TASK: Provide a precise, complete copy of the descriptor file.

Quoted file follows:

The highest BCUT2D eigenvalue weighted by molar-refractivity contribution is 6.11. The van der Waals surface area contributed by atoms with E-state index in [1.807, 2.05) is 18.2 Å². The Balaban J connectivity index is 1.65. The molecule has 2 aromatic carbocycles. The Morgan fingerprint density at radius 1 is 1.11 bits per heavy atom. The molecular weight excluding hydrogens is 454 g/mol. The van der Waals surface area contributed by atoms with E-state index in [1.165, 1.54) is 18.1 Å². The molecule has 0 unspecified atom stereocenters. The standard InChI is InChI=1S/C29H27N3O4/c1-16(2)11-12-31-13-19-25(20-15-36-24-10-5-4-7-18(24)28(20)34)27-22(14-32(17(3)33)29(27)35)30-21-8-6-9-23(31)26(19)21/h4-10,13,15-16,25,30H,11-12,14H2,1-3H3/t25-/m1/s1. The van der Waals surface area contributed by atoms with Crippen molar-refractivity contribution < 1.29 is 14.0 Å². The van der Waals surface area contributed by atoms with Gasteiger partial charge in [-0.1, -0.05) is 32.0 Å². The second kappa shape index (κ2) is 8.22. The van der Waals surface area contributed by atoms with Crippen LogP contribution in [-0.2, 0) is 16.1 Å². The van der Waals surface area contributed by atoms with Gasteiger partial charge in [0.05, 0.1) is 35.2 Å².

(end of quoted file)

The highest BCUT2D eigenvalue weighted by molar-refractivity contribution is 6.11. The van der Waals surface area contributed by atoms with E-state index in [1.807, 2.05) is 18.2 Å². The Balaban J connectivity index is 1.65. The molecule has 2 aromatic carbocycles. The Morgan fingerprint density at radius 1 is 1.11 bits per heavy atom. The molecular weight excluding hydrogens is 454 g/mol. The van der Waals surface area contributed by atoms with E-state index in [1.165, 1.54) is 18.1 Å². The molecule has 0 unspecified atom stereocenters. The standard InChI is InChI=1S/C29H27N3O4/c1-16(2)11-12-31-13-19-25(20-15-36-24-10-5-4-7-18(24)28(20)34)27-22(14-32(17(3)33)29(27)35)30-21-8-6-9-23(31)26(19)21/h4-10,13,15-16,25,30H,11-12,14H2,1-3H3/t25-/m1/s1. The van der Waals surface area contributed by atoms with Crippen molar-refractivity contribution < 1.29 is 14.0 Å². The van der Waals surface area contributed by atoms with Gasteiger partial charge in [-0.1, -0.05) is 32.0 Å². The second kappa shape index (κ2) is 8.22. The van der Waals surface area contributed by atoms with Crippen LogP contribution in [-0.2, 0) is 16.1 Å². The van der Waals surface area contributed by atoms with Gasteiger partial charge in [0.05, 0.1) is 35.2 Å².